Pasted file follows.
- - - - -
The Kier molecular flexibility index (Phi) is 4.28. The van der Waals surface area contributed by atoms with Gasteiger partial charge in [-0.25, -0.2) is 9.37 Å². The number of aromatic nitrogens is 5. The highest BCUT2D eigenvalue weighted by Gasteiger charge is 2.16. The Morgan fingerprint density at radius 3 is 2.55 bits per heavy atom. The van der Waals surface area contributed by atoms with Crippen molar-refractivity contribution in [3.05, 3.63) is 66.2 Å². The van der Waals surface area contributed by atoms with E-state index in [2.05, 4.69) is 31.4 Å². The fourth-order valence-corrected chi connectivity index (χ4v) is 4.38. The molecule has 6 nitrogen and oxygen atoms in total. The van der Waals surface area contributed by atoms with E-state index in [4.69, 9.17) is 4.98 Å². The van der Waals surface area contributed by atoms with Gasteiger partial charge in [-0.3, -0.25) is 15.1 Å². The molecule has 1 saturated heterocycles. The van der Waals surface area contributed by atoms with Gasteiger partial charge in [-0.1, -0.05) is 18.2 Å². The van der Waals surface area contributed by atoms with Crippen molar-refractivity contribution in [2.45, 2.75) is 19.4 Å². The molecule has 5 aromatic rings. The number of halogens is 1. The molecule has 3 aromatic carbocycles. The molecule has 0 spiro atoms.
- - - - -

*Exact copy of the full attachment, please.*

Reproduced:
The Kier molecular flexibility index (Phi) is 4.28. The van der Waals surface area contributed by atoms with Gasteiger partial charge in [-0.25, -0.2) is 9.37 Å². The number of aromatic nitrogens is 5. The highest BCUT2D eigenvalue weighted by Gasteiger charge is 2.16. The Morgan fingerprint density at radius 3 is 2.55 bits per heavy atom. The van der Waals surface area contributed by atoms with Crippen molar-refractivity contribution in [3.05, 3.63) is 66.2 Å². The van der Waals surface area contributed by atoms with E-state index in [2.05, 4.69) is 31.4 Å². The fourth-order valence-corrected chi connectivity index (χ4v) is 4.38. The molecule has 6 nitrogen and oxygen atoms in total. The van der Waals surface area contributed by atoms with E-state index in [4.69, 9.17) is 4.98 Å². The van der Waals surface area contributed by atoms with Gasteiger partial charge in [-0.3, -0.25) is 15.1 Å². The molecule has 1 saturated heterocycles. The van der Waals surface area contributed by atoms with Gasteiger partial charge in [-0.1, -0.05) is 18.2 Å². The van der Waals surface area contributed by atoms with Crippen molar-refractivity contribution in [2.45, 2.75) is 19.4 Å². The molecule has 5 aromatic rings. The number of halogens is 1. The molecule has 3 aromatic carbocycles. The molecule has 0 spiro atoms.